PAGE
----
I’ve discovered that what suits me is to wear tunics or short dresses – I’m not very tall, and longer dresses dwarf me.  Shorter garments do me no favours: make me look round. Under my tunic, I almost invariably wear leggings or coloured tights – these are immensely comforting to one like me who has curious white legs.  Also I feel the cold.  I don’t wear jeans – at all, if I can help it.  I find them so uncomfortable and restricting – and dull!

So, with that in mind, I started sewing earlier this summer, using my grandmother’s old Simplicity pattern number 9141.  How the young Katherine would have laughed to see me making myself the same style of clothes that my mother and grandmother wore!Simplicity paper patternMy first experiment was with a gorgeous African veritable wax de luxe fabric which we bought on our spring trip to Paris. I wasn’t really thinking when I cut it out, and so have ended up with a long dart down the front which slightly spoils the fabulous pattern. african-fabric-dressDespite that flaw, it is a wonderful garment, and I have worn it a great deal – sometimes more wrapped up than others. I dithered about adding sleeves – after all there’s a certain reluctance for ladies of an older age to bare there arms, but I took heart from this Advanced Style post and went for bare arms.african-shift-dress-dressedupIt was followed by an enormously brave attempt to make myself a plain-coloured linen dress using the Merchant and Mills dress shirt pattern.  It’s brave because I don’t usually wear plain colours.  It did take me a long time to fit this dress satisfactorily.  I found the pattern too big for my frame, so had to trim quite a bit of width.  I do love it – another great success.  And I like the plain colour very much – my only caveat would be that I am an enormously messy person, and spills don’t show so much on pattern.turquoise-linen-dress-finishedMy next attempt was to make a copy of a dress I’d designed for myself years ago.  It was made from some gorgeously soft cotton that I bought in Habitat, and I have worn it and worn it, and shortened it, and worn and worn it again.  A really good old friend. habitat-pleated-dressI was a bit hesitant about this – still nervous about my seamstress skills.  So I bought a cheap and unremarkable fabric for the copy, and I think the dress I came up with is also unremarkable. two-pleated-dressesIt took endless patient pinning and re-pinning to get the seams right.  There are no darts in this dress – all the shaping comes from the seams, so it was essential to get them right.pinned-pleatsBut it does look very good when dressed up – and can you see the slight curve I gave the back for added interest?  I was very pleased with that.new-pleated-dressBy now (mid- August), I was beginning to feel a lot more confident.  On the spur of the moment I decided to make another tunic dress using my grandmother’s Simplicity pattern with this gorgeous fabric I’d found in Newcastle’s John Lewis. I didn’t worry about cutting this dress out.  I knew it would be OK!  And it was! grren-and-pink-tulip-dress-styledI’d taken on board the problems with a front seam spoiling the pattern, and just added a few tuck darts round the neck to cope with the extra fullness. So there is no centre front line to spoil the pattern. three-of-this-summers-handmade-dressesMy grandmother’s pattern fits me almost perfectly  – bar the bust darts. I have to lower the bust seam by about an inch which I find quite inexplicable.lowered-dart-on-my-grandmothers-patternBuoyed up with my success, I returned to a dress I had started at the very beginning of the summer. This is Grainline Studio’s Alder shirtdress.  It is cut from some fabric my husband bought me secretly on our Paris trip earlier this year – an enchanting Japanese doll fabric in several colourways.  I cut it out with great enthusiasm, and then realised I would have to do buttonholes – oh, no! So it got put to the side.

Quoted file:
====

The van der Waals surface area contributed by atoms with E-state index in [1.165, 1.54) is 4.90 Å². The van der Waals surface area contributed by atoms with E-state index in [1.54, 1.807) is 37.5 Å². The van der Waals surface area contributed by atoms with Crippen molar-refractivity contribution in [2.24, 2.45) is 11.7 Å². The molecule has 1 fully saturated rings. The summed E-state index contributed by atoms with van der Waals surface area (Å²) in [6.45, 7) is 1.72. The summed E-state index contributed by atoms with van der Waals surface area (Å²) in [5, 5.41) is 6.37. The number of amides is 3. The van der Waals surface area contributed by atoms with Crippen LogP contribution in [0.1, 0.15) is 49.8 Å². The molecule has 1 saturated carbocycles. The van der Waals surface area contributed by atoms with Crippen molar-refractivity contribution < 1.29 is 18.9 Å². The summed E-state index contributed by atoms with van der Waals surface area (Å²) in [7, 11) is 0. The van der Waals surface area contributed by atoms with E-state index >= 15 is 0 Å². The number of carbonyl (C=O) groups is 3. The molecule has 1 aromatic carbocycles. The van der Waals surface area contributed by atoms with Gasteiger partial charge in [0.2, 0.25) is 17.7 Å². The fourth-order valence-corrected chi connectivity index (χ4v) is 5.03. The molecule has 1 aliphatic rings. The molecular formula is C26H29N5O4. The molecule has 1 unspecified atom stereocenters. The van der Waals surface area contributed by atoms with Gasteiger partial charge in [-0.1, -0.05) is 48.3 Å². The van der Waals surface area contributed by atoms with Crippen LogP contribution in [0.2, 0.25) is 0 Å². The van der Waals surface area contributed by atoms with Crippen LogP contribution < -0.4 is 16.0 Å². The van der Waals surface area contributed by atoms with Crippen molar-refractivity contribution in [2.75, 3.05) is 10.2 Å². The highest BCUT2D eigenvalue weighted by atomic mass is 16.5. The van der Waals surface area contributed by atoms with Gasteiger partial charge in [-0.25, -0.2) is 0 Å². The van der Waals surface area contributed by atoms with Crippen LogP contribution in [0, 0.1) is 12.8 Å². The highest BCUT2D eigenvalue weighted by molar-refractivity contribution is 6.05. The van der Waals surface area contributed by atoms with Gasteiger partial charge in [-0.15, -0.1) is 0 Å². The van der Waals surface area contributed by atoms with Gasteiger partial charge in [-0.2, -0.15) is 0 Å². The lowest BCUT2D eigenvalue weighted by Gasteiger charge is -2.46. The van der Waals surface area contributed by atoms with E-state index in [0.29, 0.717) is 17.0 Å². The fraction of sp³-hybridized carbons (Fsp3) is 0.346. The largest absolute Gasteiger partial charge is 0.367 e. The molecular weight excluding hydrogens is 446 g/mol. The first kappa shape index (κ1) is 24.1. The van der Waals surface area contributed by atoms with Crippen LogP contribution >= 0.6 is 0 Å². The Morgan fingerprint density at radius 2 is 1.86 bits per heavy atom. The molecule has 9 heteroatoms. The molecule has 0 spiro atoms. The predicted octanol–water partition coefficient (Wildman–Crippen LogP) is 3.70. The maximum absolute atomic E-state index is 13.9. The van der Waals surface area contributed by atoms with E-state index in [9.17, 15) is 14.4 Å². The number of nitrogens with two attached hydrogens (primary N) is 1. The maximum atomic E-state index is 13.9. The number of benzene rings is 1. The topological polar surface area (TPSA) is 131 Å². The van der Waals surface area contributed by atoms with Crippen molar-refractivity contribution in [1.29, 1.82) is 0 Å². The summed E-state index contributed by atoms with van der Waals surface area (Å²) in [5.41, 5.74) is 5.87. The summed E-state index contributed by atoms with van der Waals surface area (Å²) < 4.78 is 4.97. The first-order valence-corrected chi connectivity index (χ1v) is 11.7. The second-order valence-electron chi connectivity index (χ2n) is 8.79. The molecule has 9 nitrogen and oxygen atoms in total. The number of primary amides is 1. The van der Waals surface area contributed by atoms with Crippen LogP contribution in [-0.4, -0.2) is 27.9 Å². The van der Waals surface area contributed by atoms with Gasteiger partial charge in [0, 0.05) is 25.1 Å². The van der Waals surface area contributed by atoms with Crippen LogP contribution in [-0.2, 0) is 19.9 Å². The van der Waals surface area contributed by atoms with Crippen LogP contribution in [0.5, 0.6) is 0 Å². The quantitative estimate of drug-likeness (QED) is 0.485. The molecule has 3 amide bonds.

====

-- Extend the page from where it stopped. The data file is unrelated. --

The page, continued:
Come the end of the summer, with all this dressmaking experience under my belt (so to speak), I knew I could tackle buttonholes satisfactorily.  And I did indeed sew some very good buttonholes. This is another garment that I love wearing – I love the mix of fabrics (which was forced on me because there wasn’t enough of either fabric). And I love the pattern.  It also has a slightly curved back hem.alder-dressThis garment also dresses up well for colder days. Just what I needed on my recent London trip!togged-up-for-london-selfieIt feels such an achievement to have completed these different dresses. I’ve written about them speedily in this blog, but actually they took ages and ages of pinning and unpinning, trying on, measuring and repinning.  It may not really be what Karen Templer had in mind with her Slow Fashion October, but it is still a sort of slowness that has been reflective and patient and careful, quite different from the younger me who would throw garments together in an afternoon – and could carry them off however ill they fitted.

I’ve revisited Karen Templer’s Slow Fashion October since I started this blogpost, and she does indeed allow for a multiple of different interpretations for this slow project.  Perhaps the uniting factor running through this month is thoughtfulness. (I hesitate to use the word, Mindfulness because it is becoming tarnished with overuse) And with that thoughtfulness there is an accompanying pleasure – a delight in the simplicity and care of detail, a relish in getting garments that fit well and that are worn regularly and comfortably.  Well, my summer sewing projects certainly fit that bill.

And, if you were to listen to the Truly Myrtle podcast on Your Local Wardrobe that I referred to you at the beginning of this post, you would hear that she too is, like me, searching for the right clothes for the right place in her life right now! I can identify so much with her search for colour and fun in her clothing.

Perhaps best of all, I can now say that I have confident plans for more making ….. ideas for more garments … my mind is buzzing. handmade-dresses